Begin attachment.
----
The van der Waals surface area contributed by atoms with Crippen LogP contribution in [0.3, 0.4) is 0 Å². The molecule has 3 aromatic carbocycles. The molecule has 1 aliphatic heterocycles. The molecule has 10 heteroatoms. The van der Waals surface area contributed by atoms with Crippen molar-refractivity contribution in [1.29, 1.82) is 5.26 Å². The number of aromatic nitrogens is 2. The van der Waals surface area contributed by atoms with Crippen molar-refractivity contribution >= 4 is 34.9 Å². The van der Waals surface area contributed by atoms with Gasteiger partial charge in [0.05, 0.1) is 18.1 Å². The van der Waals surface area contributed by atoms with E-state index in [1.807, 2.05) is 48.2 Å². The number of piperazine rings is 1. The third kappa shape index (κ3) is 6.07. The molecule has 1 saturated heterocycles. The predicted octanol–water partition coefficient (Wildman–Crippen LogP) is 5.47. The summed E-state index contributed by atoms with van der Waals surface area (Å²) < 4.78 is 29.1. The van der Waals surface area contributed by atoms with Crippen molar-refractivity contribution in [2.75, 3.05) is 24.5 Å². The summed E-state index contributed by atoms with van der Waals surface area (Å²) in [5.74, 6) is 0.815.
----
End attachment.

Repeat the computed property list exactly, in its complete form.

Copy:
The van der Waals surface area contributed by atoms with Crippen LogP contribution in [0.3, 0.4) is 0 Å². The molecule has 3 aromatic carbocycles. The molecule has 1 aliphatic heterocycles. The molecule has 10 heteroatoms. The van der Waals surface area contributed by atoms with Crippen molar-refractivity contribution in [1.29, 1.82) is 5.26 Å². The number of aromatic nitrogens is 2. The van der Waals surface area contributed by atoms with Crippen molar-refractivity contribution >= 4 is 34.9 Å². The van der Waals surface area contributed by atoms with Gasteiger partial charge in [0.05, 0.1) is 18.1 Å². The van der Waals surface area contributed by atoms with E-state index in [1.807, 2.05) is 48.2 Å². The number of piperazine rings is 1. The third kappa shape index (κ3) is 6.07. The molecule has 1 saturated heterocycles. The predicted octanol–water partition coefficient (Wildman–Crippen LogP) is 5.47. The summed E-state index contributed by atoms with van der Waals surface area (Å²) < 4.78 is 29.1. The van der Waals surface area contributed by atoms with Crippen molar-refractivity contribution in [2.75, 3.05) is 24.5 Å². The summed E-state index contributed by atoms with van der Waals surface area (Å²) in [5.74, 6) is 0.815.